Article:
I made Snoopy’s astronaut costume for the Artemis 1 mission in the summer of 2021. The Artemis finally launched to the Moon on November 16th, 2022 at Kennedy Space Center in FL. The total distance that he traveled from Earth to around Moon was more than 1.4 million miles. It was a very, very…very long journey for him.
I feel like I am Snoopy’s proud momma, doting over my independent grown-up son, and struggling with an empty nest! Just seeing him in pictures makes me happy. It is amazing to see that his body and his astronaut outfit haven’t been damaged at all after such a (literally) stellar adventure. I am very proud of the effort and work quality the team and I put into this project.
Congratulations on your successful mission, Snoopy!
Snoopy has become a high point of my career, I feel I have developed a relationship with Snoopy! This project was all about relationships. Peanuts Worldwide LLC and my former employer, Martin Izquierdo Studio have had a long-term partnership. Martin has been one of the leaders of New York City’s theatrical artists for decades. I started working for him right after graduating from grad school with an MFA in Costume Design. The first big project I had was making angels’ wings for Victoria’s Secret fashion show. Since then, I worked for Martin for more than 18 years. About six years ago, I started creating Snoopy’s costumes for the “ Snoopy and Bell in Fashion” Exhibitions. I was an integral part of that project. I created Snoopy and Bell’s costumes for designers like Oscar De La Renta, Monse, Rachel Zoe, Paul Tazwell’s Hamilton musical, and more.
Me and NASA
Peanuts Worldwide also has a long-term relationship with NASA. Since Artemis will be going to the moon, NASA asked Peanuts to make a special Snoopy doll wearing an astronaut’s costume. Then, Peanuts called Martin, and Martin called me. However, Martin closed his studio after the pandemic, so I had to create Snoopy without a big space and all the amazing resources at Martin’s studio. Martin and I started working on the project in April 2021. I was a little nervous working on a big project all by myself in a studio space in a small apartment where my teenage son and elementary school daughter ran around. Snoopy was small enough to fit on my studio table, though, so I figured all will be fine.
Martin and I sometimes visited Ted Southern’s studio for meetings about Snoopy, and to be filmed by Apple TV for their short documentaries. Ted is another past employee of Martin’s studio, having been one of the main artists behind Victoria’s Secret fashion shows’ wings and numerous other projects. Coincidentally, he had moved on to founding his own aerospace company called Final Frontier – designing spacesuits! He was the perfect teammate. He was the liaison between me and NASA, consulting on the materials I needed for constructing the suit. There were so many restrictions on materials, so Ted’s expertise was invaluable. NASA wanted to use exactly the same space-safe fabric as real astronaut suits for the miniature Snoopy suit. Using standard clothing materials would present problems in space due to moisture, oxygenation, and other environmental issues. That was the most challenging restriction for me.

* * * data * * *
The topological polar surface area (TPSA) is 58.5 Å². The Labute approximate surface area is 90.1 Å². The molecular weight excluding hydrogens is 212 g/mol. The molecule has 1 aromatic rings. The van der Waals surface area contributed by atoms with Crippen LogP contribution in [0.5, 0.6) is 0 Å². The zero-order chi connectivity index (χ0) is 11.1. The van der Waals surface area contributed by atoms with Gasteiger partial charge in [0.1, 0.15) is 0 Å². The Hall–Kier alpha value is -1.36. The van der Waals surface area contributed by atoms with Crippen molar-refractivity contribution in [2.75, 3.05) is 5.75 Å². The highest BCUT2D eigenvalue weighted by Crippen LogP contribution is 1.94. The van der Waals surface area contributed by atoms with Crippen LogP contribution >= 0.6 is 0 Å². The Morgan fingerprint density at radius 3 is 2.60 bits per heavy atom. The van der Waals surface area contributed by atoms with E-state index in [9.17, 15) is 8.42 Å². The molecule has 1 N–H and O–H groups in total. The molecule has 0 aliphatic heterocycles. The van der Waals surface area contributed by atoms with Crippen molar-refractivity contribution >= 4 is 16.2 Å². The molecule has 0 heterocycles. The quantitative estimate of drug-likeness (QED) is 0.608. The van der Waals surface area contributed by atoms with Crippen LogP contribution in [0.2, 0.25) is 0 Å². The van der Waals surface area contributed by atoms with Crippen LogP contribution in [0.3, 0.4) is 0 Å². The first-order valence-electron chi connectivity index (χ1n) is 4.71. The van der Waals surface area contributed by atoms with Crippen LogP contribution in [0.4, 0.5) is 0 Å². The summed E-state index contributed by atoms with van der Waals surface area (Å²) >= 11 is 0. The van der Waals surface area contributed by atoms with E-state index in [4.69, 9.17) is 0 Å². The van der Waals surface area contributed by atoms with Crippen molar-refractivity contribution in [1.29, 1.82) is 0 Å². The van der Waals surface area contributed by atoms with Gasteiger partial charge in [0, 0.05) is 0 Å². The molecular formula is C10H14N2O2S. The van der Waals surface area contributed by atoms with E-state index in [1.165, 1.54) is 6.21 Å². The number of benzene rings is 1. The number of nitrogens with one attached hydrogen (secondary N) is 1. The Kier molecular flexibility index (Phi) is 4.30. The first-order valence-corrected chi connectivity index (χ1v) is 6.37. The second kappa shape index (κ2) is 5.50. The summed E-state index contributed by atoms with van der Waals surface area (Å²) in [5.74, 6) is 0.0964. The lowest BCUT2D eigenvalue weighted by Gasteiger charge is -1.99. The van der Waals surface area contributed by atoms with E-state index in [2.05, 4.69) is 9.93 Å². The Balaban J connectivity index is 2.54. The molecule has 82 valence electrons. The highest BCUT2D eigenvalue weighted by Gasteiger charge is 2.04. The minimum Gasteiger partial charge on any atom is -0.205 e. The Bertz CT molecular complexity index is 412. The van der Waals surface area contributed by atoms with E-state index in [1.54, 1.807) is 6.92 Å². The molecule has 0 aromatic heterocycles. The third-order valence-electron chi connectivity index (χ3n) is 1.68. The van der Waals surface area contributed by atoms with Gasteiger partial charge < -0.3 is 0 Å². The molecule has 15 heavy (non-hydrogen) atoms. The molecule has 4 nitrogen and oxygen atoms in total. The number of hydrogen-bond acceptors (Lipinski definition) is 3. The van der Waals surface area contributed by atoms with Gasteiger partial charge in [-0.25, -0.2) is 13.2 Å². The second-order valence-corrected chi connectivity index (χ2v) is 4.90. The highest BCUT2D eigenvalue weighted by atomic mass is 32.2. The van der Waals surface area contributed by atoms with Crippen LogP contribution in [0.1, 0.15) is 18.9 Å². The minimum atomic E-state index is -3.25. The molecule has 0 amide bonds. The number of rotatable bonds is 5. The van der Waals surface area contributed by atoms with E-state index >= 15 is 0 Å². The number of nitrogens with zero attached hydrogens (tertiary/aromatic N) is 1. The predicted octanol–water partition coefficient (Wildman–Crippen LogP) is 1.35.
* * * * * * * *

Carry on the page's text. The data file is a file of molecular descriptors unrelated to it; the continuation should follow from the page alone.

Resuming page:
Alternating Snoopy’s Body for a Perfect Astronaut’s Suit
Logistically, I had to alter the actual plushie. The prefabricated Snoopy plushies made of NASA-approved materials have a very short neck, arms, and legs. Martin got a great idea to add 1/2″ length to the arms and legs and 1/4″ for the neck from the original plushies, to better accommodate the miniature suit. Since I had to make two Snoopy dolls (one for Earth and one for the Moon), Peanuts provided +8 Snoopy dolls to experiment. I was cutting apart pieces of Snoopy’s body and putting them together to create the ideal figure – much like Dr. Frankenstein. I even sewed gussets, a tiny piece of fabric on his underarm to help him with movement when he floats in zero gravity.
Snoopy Come Home!
One of the Snoopy figures is intended for permanent display, along with my costume patterns and samples, at the Santa Rosa Snoopy Museum. For that Snoopy, we built a helmet. Ken Berman, who is a master puppeteer (and conveniently my husband – as I said, this project was all about relationships!) made a helmet for the Earth Snoopy. Snoopy’s suit’s collar is connected to the attachment of the helmet, and the helmet had to be removable. We carefully worked together and matched the measurement of the 3-D printed collar attachment and his suit’s collar measurement.
I’ve always had a wonderful creative dynamic with Martin, so the creative process was very smooth. It was an intense process of making mock-ups for some parts since the tiny details using heavy fabrics posed a physical challenge. I completed both Earth Snoopy with a helmet and Moon Snoopy in the middle of August 2021. I was very lucky to be a part of this wonderful team of collaborators.